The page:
Viewing page 17 of 47

the "Pegasus."

In 1929 Willard became Vice President and Chief Engineer of the California Aviation Company, a finance group to start an air freight package service across the United States. The construction of an all-metal plane was started and a 9 cylinder, 400 H.P. diesel engine was to power it. Just as this ambitious project was nicely under way the company folded up due to the depression of the early Thirties. Willard then turned his interest to the metal salvage business and founded a salvage and chemical plant to conduct such an enterprise, which he carried on until World War II.

Charles Willard was one of the founder members of the Early Bird organization and has served in various capacities in that group. He became a member of the early Aero Club of America in January, 1916. On October 20, 1956 a plaque was dedicated in the Decatur, Illinois airport administration building, to commemorate the first flight ever made there, flown by Willard in 1910. He was present and the honored guest for that occasion. On December 10, 1960 Willard again made a flight across Los Angeles, this time as a passenger, commemorating the 50th year of his first crossing of that city in 1910.

Early Bird - Flying Pioneer extraordinary Charles F. Willard was undoubtedly one of the most noteworthy early aviators in the United States. Self-taught on the first aeroplane ever sold commercially, he originated the early exhibition business to demonstrate man's ability to fly to people everywhere. He flew with, and was one of, the greatest early "Birdmen" in all the first famed air meets where immense crowds gathered to see the amazing spectacle of the flying machine. He entered the flying game with seasoned mechanical judgement and a good knowledge of engines, and became a methodical, conservative aviator who had few accidents even though he flew the very first planes.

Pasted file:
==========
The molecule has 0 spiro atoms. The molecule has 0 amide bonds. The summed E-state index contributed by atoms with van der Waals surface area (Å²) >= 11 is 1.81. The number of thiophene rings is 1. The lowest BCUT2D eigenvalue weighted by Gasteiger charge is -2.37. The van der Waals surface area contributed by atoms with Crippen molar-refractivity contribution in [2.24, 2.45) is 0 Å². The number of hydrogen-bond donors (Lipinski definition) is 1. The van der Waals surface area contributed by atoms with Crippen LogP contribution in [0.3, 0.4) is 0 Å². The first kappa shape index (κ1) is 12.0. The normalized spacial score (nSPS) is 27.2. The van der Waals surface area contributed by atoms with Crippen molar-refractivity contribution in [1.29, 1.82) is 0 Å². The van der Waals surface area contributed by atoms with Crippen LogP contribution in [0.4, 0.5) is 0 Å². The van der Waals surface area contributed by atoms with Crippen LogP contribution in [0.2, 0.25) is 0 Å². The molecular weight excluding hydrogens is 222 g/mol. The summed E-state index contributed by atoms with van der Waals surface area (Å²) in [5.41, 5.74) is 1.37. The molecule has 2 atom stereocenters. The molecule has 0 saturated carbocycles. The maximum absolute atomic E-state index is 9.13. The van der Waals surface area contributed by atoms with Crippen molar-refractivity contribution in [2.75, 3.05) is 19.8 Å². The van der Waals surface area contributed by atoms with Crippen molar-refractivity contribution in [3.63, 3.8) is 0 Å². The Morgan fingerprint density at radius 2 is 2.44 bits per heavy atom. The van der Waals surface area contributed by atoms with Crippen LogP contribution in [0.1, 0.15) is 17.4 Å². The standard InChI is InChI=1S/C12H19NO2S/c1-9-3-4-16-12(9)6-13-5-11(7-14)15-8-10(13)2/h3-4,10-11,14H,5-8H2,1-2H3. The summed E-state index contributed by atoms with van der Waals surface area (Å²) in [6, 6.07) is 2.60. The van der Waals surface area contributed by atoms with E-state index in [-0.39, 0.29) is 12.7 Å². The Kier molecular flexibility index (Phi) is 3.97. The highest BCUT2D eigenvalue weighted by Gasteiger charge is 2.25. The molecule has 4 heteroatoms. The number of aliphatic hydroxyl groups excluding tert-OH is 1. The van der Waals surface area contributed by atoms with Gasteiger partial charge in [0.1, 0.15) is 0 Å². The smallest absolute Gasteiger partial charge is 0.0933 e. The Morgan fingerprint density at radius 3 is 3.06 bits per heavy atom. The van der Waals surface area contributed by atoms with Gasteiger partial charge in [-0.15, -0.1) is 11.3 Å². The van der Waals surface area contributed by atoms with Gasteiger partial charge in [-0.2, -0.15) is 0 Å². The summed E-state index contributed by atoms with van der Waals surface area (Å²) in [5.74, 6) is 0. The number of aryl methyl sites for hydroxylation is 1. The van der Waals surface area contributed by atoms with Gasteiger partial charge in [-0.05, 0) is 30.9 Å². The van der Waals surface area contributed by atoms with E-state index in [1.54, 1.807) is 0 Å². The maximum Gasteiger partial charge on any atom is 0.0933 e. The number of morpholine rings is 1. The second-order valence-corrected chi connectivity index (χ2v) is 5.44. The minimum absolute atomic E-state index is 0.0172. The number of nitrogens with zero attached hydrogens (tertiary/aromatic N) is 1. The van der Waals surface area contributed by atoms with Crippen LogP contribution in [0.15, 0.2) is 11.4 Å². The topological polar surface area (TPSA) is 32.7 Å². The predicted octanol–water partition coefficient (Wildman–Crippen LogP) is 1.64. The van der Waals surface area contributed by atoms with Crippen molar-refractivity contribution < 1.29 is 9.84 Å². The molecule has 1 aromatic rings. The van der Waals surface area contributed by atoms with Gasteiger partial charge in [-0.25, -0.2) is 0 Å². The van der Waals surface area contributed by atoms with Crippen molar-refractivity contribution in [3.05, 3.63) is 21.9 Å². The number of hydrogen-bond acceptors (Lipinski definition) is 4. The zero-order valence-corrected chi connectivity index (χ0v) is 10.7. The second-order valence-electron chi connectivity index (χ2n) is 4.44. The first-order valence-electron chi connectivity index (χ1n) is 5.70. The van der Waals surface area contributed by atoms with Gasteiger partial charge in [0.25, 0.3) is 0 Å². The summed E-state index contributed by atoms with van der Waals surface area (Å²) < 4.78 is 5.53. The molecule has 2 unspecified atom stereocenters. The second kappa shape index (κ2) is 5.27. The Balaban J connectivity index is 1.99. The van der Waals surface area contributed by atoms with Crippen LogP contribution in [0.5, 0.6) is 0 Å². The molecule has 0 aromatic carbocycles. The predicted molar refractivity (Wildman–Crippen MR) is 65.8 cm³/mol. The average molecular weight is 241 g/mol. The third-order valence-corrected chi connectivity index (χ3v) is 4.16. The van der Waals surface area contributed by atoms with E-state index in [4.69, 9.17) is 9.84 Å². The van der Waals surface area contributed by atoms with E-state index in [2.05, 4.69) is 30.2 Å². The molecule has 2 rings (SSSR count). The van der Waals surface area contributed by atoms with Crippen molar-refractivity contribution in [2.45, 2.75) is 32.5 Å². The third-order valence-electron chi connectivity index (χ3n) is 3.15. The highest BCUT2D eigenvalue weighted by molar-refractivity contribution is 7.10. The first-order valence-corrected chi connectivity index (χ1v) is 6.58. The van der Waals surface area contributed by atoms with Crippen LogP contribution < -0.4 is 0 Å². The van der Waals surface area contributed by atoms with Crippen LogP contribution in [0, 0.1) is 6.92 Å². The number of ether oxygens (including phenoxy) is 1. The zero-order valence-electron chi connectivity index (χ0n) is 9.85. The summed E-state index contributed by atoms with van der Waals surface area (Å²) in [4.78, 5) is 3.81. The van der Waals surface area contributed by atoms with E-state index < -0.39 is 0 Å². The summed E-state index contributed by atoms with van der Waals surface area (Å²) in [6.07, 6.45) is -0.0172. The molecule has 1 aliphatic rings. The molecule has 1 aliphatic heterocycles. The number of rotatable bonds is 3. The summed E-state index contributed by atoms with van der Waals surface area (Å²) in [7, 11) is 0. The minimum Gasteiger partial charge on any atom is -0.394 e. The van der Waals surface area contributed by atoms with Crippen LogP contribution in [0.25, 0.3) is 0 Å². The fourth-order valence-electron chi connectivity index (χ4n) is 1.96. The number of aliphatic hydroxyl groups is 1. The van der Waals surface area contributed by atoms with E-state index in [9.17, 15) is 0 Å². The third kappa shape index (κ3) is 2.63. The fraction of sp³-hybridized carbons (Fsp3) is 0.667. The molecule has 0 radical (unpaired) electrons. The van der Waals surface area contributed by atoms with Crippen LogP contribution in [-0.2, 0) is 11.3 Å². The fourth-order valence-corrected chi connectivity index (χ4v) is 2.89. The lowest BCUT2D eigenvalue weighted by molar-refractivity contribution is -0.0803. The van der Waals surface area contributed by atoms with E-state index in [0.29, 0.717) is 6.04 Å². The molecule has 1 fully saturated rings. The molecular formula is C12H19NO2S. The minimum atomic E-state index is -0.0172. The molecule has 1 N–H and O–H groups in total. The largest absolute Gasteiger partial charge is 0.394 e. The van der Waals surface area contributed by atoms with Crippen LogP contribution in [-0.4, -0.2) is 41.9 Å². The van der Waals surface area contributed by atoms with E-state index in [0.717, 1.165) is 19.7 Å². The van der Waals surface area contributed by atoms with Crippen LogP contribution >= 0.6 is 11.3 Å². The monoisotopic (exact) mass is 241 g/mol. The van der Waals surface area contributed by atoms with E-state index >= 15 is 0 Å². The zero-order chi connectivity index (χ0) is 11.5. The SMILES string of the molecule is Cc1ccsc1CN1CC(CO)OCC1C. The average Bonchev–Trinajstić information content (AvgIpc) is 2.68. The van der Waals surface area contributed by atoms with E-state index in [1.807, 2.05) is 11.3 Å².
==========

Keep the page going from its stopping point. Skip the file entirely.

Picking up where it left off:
As an engineer, designer, builder and manufacturer of both planes and engines, he served aviation in all its phases and richly deserves great

9
Please note that the language and terminology used in this collection reflects the context and culture of the time of its creation, and may include culturally sensitive information. As an historical document, its contents may be at odds with contemporary views and terminology. The information within this collection does not reflect the views of the Smithsonian Institution, but is available in its original form to facilitate research. For questions or comments regarding sensitive content, access, and use related to this collection, please contact transcribe@si.edu.